Experiment with meditating in public - have fun with it! Busy places invite us to include the sounds and smells around us into our practice. We can do this either by focusing our awareness on them or by simply noticing our awareness of them and letting them go.
Remember that however you choose to meditate while traveling will be perfect for you - the important part is deciding to practice! With a little dedication you can maintain or even build a fulfilling meditation practice during your journey.
About the author:
Amara Evans is a holistic healer, collective consciousness-raiser, writer, and devotee of the Goddess. She loves to connect with her global community through writing about important topics like the environment, spirituality, and fair trade.
January 09, 2017 1 Comment
Most of us are aware that traveling creates new perspectives and opportunities, but did you know that volunteering abroad actually opens the door to a whole new world -- to a world of give and take, of mutually beneficial and lasting relationships, and of purpose and connection! If this sounds like the kind of world you'd love to live in, then read on because I've been doing this for a while now, and I have a few fabulous convincing reasons for you to jump on board!
1. Use Your Skills
Yep, you heard me... You've got talent! Now it's time to share it with the world! You may be thinking that you have nothing to offer since let's face it, you've been waiting tables night and day for a year and a half to pay for this spectacular adventure to a land far and away. But don't underestimate yourself, you're great with people, with systems, with speed and efficiency... heck, you can make the grumpiest of grumpy people feel satisfied at the end of the day (never mind what you mumbled under your breath). And hey, if you've been in management of any kind back home, your leadership skills will carry you and be of great service abroad!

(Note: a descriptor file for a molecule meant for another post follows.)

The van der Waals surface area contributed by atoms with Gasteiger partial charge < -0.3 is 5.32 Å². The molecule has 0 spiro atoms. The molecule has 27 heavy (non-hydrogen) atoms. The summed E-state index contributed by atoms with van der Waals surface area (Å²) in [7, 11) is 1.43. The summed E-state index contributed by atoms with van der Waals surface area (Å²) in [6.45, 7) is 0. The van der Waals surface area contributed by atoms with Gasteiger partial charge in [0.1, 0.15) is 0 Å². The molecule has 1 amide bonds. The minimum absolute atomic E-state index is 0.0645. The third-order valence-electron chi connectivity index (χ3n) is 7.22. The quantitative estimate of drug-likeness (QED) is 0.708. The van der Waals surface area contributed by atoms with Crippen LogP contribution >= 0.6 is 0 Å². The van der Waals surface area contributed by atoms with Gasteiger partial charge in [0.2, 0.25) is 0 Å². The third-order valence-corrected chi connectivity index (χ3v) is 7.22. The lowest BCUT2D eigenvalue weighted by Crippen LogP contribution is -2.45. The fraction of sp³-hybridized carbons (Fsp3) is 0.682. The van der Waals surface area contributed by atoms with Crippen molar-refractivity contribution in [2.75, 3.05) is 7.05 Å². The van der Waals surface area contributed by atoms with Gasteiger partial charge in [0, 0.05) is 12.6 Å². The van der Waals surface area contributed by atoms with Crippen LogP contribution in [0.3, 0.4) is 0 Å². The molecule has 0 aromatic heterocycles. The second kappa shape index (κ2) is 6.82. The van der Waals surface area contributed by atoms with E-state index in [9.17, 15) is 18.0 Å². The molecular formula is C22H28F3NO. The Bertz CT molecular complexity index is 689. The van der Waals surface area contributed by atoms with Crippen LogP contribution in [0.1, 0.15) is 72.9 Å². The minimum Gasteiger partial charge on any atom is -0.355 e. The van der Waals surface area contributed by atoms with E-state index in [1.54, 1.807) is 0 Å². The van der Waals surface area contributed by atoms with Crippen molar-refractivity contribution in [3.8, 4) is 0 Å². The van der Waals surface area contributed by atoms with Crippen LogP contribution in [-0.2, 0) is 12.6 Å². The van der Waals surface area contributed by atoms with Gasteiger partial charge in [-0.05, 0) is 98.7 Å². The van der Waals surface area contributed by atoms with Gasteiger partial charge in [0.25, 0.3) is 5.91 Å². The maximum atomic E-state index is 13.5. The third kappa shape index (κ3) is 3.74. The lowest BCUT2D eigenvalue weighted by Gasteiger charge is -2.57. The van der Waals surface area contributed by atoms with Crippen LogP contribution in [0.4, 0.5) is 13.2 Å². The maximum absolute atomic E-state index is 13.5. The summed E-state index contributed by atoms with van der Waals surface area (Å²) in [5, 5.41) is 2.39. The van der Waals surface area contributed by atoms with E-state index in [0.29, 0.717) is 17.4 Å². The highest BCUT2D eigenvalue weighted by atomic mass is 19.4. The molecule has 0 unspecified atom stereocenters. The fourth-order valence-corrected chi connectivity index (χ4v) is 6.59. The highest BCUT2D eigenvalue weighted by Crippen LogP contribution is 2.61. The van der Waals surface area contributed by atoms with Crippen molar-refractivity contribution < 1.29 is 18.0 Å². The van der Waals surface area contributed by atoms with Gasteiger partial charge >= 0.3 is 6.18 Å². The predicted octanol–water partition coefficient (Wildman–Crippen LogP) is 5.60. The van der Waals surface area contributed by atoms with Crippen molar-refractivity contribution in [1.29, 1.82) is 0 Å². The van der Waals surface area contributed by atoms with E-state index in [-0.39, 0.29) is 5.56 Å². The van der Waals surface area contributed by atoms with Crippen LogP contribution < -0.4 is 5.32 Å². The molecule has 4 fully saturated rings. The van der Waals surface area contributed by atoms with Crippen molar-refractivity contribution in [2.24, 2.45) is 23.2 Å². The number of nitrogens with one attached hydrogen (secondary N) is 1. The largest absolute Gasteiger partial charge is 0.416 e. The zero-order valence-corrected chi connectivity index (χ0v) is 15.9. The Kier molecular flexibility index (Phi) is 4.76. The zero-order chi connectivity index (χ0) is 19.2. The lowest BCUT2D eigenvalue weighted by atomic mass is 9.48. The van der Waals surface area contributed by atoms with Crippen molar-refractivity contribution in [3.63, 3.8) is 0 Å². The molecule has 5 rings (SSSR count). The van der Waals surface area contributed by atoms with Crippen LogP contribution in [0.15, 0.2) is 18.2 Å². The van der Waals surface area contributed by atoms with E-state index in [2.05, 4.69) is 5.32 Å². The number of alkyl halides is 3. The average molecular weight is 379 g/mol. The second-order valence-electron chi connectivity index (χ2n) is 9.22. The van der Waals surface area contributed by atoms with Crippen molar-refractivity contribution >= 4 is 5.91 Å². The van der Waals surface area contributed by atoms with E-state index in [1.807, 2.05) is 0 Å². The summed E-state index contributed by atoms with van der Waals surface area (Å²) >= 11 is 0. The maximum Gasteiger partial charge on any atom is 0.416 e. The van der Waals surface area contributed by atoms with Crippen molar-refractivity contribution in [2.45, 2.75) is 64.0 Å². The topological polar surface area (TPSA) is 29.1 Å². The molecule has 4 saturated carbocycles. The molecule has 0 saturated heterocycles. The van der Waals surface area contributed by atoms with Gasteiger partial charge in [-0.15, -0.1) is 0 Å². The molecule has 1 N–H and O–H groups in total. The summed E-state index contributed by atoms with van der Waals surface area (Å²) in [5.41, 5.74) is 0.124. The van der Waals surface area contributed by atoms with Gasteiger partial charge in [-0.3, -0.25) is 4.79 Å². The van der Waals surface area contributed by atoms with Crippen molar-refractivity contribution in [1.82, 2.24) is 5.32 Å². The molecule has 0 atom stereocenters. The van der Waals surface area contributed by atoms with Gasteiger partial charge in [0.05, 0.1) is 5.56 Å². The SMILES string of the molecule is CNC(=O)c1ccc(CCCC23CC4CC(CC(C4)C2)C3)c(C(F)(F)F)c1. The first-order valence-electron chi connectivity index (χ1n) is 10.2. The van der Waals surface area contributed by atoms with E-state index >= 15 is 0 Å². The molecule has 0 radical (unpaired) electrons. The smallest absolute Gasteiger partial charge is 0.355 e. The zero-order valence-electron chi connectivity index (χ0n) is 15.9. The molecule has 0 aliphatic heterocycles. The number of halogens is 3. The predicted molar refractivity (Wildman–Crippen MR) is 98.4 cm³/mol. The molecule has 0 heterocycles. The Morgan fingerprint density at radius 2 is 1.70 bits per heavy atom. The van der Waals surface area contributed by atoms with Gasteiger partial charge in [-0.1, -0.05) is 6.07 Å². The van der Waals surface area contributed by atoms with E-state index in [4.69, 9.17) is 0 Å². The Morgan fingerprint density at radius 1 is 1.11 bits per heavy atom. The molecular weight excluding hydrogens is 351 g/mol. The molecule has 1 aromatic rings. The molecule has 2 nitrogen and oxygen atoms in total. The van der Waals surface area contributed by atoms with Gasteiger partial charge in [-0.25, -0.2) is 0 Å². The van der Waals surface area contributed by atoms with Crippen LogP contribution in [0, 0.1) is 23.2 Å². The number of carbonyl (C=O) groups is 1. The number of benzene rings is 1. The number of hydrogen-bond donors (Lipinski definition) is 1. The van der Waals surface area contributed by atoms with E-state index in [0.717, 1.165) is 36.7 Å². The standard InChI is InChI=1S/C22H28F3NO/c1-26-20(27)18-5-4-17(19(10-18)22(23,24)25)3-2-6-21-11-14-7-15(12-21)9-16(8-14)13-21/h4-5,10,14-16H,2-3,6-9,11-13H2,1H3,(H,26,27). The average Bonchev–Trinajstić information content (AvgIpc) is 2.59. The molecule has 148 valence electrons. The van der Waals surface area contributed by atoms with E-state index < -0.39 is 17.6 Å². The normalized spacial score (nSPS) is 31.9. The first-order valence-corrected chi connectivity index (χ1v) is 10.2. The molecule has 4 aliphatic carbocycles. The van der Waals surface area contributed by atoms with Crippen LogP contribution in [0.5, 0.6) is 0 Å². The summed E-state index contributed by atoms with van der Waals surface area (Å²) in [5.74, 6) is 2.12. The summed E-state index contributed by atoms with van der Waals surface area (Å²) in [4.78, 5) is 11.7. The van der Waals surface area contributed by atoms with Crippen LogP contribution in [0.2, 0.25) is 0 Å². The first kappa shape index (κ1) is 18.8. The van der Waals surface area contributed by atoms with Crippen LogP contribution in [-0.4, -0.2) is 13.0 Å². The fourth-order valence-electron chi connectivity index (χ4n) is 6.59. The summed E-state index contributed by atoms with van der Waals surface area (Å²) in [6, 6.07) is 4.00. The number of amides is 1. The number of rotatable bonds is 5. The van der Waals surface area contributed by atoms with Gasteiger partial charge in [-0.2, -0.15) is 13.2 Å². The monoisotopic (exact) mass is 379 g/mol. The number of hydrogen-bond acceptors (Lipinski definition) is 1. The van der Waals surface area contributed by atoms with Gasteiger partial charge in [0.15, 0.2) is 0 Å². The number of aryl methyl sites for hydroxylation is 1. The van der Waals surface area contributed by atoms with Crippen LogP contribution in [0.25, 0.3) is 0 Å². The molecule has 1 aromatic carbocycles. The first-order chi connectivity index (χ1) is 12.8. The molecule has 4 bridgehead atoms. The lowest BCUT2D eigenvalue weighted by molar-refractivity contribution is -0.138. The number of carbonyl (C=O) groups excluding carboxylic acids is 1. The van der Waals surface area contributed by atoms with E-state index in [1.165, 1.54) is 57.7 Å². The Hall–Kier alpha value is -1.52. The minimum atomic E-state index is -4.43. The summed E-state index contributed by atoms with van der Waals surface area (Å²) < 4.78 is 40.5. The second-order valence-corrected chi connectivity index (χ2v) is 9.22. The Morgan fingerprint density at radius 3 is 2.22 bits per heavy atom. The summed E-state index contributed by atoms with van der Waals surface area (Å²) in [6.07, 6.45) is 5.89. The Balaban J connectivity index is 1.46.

Just for fun, I started my own personal travel blog and with learning the ins and outs of the blogging world, it has landed me two blogging volunteer opportunities in two different countries! Believe it or not, my schooling finally paid off as I've even had the opportunity to find a use for my dusty public relations degree. I was super excited to learn additional skills to take home with me as well.
You give some and take some -- It's the best thing about traveling and volunteering.
2. Learn a New Skill
Like I said, I absolutely LOVE learning! Skills that I can take with me into my future are of course, the most rewarding. Sometimes I don't even realize the extent of how much I've learned! I do know this though: I became, and am still becoming more knowledgeable about the blogging world, social media, website building, product management and much more.
To spend time learning new skills is never a waste and along with hands on experience, it's a great way to build your credentials for future volunteering or new job opportunities. Not only are you building your own future, you are building a future for communities around the world!
3. Find a New Passion or Hobby
Have you always worked with adults?
After volunteering in an orphanage, I found that my heart beat with a passion for working with children and creating a better life for the youth. Regardless of what you learn about yourself and your passions, your experience abroad opens your eyes to a new world.